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Annu Rev Med. 2015;66:271-80. doi: 10.1146/annurev-med-050913-021703.

Extranuclear steroid receptors are essential for steroid hormone actions.

Author information

1
Departments of Medicine and Biochemistry, University of California, Irvine and the Long Beach VA Medical Center; email: ellis.levin@va.gov.

Abstract

Steroid hormones are produced throughout the phylogenetic tree, from plants to mammals. In the past 40 years, steroid receptors localized to the nucleus have been recognized as being important to mediating steroid action in many organs. This action mainly arises from the regulation of key genes that are important for organ development and function. These include but are not limited to genes influencing the reproductive tract, mammary glands, bone, brain, fat differentiation, pituitary hormone regulation, and metabolic effects in many organs. Unfortunately, steroids also promote the development of hormone-responsive cancers, including breast, uterus, and prostate cancer. It has also been shown that steroid receptors exist outside the nucleus in many organs and cells, with unclear impact for normal development, health, and disease. This review describes the evidence from many laboratories that these receptors exist and function with nuclear receptors to provide the full impact of all steroid hormones.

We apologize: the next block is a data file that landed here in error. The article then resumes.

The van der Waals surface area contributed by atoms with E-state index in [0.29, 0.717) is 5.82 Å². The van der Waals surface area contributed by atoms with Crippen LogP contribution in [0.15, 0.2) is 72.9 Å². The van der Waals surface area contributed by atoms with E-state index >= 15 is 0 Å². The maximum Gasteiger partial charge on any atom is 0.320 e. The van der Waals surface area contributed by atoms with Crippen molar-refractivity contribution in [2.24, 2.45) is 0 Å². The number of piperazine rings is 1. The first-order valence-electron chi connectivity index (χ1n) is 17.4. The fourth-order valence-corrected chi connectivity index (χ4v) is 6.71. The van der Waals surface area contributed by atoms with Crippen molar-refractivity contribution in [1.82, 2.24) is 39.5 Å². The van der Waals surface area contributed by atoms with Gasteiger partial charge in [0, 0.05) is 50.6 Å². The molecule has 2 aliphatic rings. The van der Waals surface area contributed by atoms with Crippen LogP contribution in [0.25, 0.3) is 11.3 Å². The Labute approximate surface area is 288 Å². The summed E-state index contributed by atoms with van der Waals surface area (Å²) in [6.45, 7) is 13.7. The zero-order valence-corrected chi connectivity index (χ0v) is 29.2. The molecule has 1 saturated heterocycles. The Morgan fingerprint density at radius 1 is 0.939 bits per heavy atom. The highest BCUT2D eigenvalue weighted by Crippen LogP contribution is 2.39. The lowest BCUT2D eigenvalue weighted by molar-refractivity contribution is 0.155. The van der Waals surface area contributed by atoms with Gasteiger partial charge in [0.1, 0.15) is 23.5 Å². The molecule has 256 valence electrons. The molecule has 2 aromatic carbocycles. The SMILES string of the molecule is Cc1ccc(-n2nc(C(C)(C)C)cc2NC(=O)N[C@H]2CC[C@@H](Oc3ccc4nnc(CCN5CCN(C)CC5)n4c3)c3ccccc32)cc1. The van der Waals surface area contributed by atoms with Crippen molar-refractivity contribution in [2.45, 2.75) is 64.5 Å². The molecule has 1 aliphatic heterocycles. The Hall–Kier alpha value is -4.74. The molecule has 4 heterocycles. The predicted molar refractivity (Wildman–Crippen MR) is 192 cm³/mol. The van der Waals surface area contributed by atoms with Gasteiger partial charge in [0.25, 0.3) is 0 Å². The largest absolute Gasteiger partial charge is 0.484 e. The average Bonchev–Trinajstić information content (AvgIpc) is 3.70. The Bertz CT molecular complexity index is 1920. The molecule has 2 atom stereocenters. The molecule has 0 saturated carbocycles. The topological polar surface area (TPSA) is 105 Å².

KEYWORDS:

cardiac fibrosis; cardiac hypertrophy; estrogen; hormone-responsive cancer; hypertension; membrane; mitochondria

[Indexed for MEDLINE]

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